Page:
Math, law, and you forgot alcohol.
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Old 15th April 2005, 04:38 AM   #10
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Take into consideration that Darwin was himself a religious man who was actually going to take a career in the church, before he was offered the opportunity to sail. When he did, he might still have believed in a god, but the idea that the bible was completely correct in terms of understanding the natural world didn't withstand honest scrutiny.

http://www.update.uu.se/~fbendz/library/cd_relig.htm
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Old 15th April 2005, 04:48 AM   #11
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Quote:
Originally posted by Suezoled
Take into consideration that Darwin was himself a religious man who was actually going to take a career in the church, before he was offered the opportunity to sail. When he did, he might still have believed in a god, but the idea that the bible was completely correct in terms of understanding the natural world didn't withstand honest scrutiny.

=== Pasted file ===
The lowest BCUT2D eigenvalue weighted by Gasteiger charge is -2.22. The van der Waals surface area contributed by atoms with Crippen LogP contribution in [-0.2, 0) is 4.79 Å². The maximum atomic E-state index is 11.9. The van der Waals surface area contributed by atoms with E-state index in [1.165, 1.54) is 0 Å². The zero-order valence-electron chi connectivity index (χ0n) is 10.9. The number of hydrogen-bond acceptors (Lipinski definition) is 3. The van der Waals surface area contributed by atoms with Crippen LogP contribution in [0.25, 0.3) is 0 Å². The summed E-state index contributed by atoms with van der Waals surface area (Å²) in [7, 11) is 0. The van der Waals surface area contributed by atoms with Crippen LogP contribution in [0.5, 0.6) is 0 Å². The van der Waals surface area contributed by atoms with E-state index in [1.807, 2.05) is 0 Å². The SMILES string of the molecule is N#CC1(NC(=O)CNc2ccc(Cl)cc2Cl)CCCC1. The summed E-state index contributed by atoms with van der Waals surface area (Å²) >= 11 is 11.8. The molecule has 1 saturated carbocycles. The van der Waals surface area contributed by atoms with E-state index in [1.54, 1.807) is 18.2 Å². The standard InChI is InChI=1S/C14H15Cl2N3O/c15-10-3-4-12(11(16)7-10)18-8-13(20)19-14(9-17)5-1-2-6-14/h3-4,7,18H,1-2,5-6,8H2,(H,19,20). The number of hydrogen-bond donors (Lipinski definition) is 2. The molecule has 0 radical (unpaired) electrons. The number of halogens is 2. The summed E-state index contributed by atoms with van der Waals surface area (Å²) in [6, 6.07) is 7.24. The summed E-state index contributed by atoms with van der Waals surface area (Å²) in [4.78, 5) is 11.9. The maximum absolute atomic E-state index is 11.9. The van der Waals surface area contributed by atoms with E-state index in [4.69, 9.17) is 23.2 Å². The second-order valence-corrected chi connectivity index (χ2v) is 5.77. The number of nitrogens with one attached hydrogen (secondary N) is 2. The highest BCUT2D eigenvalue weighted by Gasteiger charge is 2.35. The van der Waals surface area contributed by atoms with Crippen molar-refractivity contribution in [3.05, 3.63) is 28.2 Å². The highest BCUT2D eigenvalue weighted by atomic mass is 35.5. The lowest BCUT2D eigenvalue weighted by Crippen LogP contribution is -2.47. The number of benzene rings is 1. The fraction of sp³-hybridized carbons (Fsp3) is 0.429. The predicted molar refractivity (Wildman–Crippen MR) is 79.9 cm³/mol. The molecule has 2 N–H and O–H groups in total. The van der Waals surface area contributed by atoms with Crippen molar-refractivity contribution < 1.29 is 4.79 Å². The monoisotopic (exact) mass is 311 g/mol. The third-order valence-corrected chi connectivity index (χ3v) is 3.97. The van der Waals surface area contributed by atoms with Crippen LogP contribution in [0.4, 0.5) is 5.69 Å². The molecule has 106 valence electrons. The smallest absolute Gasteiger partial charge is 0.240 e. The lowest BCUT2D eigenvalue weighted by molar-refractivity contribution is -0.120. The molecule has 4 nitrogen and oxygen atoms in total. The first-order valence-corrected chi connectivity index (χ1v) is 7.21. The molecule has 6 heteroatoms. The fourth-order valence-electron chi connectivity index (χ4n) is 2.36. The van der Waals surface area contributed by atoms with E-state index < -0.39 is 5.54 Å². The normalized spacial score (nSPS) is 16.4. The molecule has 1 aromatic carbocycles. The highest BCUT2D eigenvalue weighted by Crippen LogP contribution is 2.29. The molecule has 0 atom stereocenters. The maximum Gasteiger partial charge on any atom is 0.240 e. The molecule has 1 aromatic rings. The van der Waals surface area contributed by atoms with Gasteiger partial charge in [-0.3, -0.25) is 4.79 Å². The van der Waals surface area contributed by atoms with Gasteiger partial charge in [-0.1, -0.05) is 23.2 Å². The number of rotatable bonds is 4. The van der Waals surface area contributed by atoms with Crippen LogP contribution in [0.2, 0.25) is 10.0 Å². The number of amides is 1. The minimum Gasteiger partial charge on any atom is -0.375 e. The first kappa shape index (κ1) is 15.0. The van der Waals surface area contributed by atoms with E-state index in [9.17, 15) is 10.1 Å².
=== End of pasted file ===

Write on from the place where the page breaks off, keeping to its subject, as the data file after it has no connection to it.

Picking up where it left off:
http://www.update.uu.se/~fbendz/library/cd_relig.htm
Thanks for reminding me about this - it is beautifully argued material. I must read the book in full.
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Old 15th April 2005, 07:59 AM   #12
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Re: Darwin believe in evolution without proof?

Quote:
Originally posted by Jyera
Found this on the Internet:

Darwin's Letter to his friend, Sir Thomas Thompton, 1861: 'I believe in the theory of evolution, not because I have proof, but because it helps me in classification, Morphology, Embryology, and rudimentary organs..."